Bot, J. C., Barkhof, F., Polman, C. H., Lycklama à Nijeholt, G. J., de Groot, V., Bergers, E., ... Castelijns, J. A. (2004). Spinal cord abnormalities in recently diagnosed MS patients: added value of spinal MRI examination. Neurology, 62(2), pp. 226-33.
    Bot JC, et al. Spinal Cord Abnormalities in Recently Diagnosed MS Patients: Added Value of Spinal MRI Examination. Neurology. 2004 Jan 27;62(2):226-33. PubMed PMID: 14745058.
    * Article titles in AMA citation format should be in sentence-case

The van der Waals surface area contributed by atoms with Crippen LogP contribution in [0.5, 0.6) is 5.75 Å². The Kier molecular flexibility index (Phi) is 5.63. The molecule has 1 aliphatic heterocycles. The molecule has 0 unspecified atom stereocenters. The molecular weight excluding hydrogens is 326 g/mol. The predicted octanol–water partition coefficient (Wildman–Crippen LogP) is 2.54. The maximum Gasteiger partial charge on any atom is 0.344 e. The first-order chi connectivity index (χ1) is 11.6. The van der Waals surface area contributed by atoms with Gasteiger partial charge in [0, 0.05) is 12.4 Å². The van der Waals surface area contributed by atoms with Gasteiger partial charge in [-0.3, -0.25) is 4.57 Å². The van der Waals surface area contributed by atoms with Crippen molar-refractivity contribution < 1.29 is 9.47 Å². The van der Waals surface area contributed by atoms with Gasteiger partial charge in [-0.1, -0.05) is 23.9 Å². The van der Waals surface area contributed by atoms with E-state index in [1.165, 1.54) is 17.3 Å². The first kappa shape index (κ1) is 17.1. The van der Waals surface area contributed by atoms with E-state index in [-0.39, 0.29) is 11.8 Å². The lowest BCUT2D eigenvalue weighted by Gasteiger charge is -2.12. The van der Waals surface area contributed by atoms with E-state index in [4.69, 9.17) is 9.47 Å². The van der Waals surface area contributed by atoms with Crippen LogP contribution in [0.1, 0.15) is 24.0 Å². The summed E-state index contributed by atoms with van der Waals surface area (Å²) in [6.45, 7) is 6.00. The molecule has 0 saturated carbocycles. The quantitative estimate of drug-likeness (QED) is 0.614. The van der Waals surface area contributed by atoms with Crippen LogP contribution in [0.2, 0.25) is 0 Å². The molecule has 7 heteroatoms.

TY - JOUR T1 - Spinal cord abnormalities in recently diagnosed MS patients: added value of spinal MRI examination. AU - Bot,J C J, AU - Barkhof,F, AU - Polman,C H, AU - Lycklama à Nijeholt,G J, AU - de Groot,V, AU - Bergers,E, AU - Ader,H J, AU - Castelijns,J A, PY - 2004/1/28/pubmed PY - 2005/1/15/medline PY - 2004/1/28/entrez SP - 226 EP - 33 JF - Neurology JO - Neurology VL - 62 IS - 2 N2 - OBJECTIVE: The most recent diagnostic criteria for multiple sclerosis (MS) ascertain that findings from spinal cord MRI can be used to demonstrate dissemination in space. Because little is known about the prevalence and characteristics of cord lesions early in the disease, the authors studied the prevalence of spinal cord abnormalities in patients with early-stage MS and assessed their impact on diagnostic classification. METHODS: The brains and spinal cords of 104 recently diagnosed patients with MS were examined. Median interval between first symptom and diagnosis was 18.4 months. The brain MRI protocol included before and after gadolinium axial T1-weighted conventional spin-echo sequences and dual-echo spin-echo images. For spinal cord MRI, sagittal cardiac-triggered dual-echo T2-weighted and sagittal T1-weighted spin-echo images were included. Clinical assessment for each patient included age, sex, clinical signs for spinal cord involvement, and Expanded Disability Status Scale. RESULTS: Abnormal cord MRIs were found in 83% of patients, usually with only focal lesions. Diffuse cord abnormalities were found in 13% of patients, although in isolation they were found in only three patients. Focal cord lesions were often multiple (median number, 3.0), small (median, 0.8 vertebral segments), and primarily (56.4%) situated in the cervical spinal cord. In 68 of 104 patients (65.4%), two or more focal lesions were visible on spinal cord images. The criteria for dissemination in space, as defined in the McDonald criteria for the brain, were met in only 66.3% of the patients. This percentage increased to 84.6% when spinal cord MRI abnormalities were also included. CONCLUSION: Spinal cord abnormalities are prevalent in patients with early-stage MS, have distinct morphologic characteristics, and help to determine dissemination in space at time of diagnosis. SN - 1526-632X UR - https://www.unboundmedicine.com/medline/citation/14745058/full_citation L2 - http://www.neurology.org/cgi/pmidlookup?view=long&pmid=14745058 DB - PRIME DP - Unbound Medicine ER -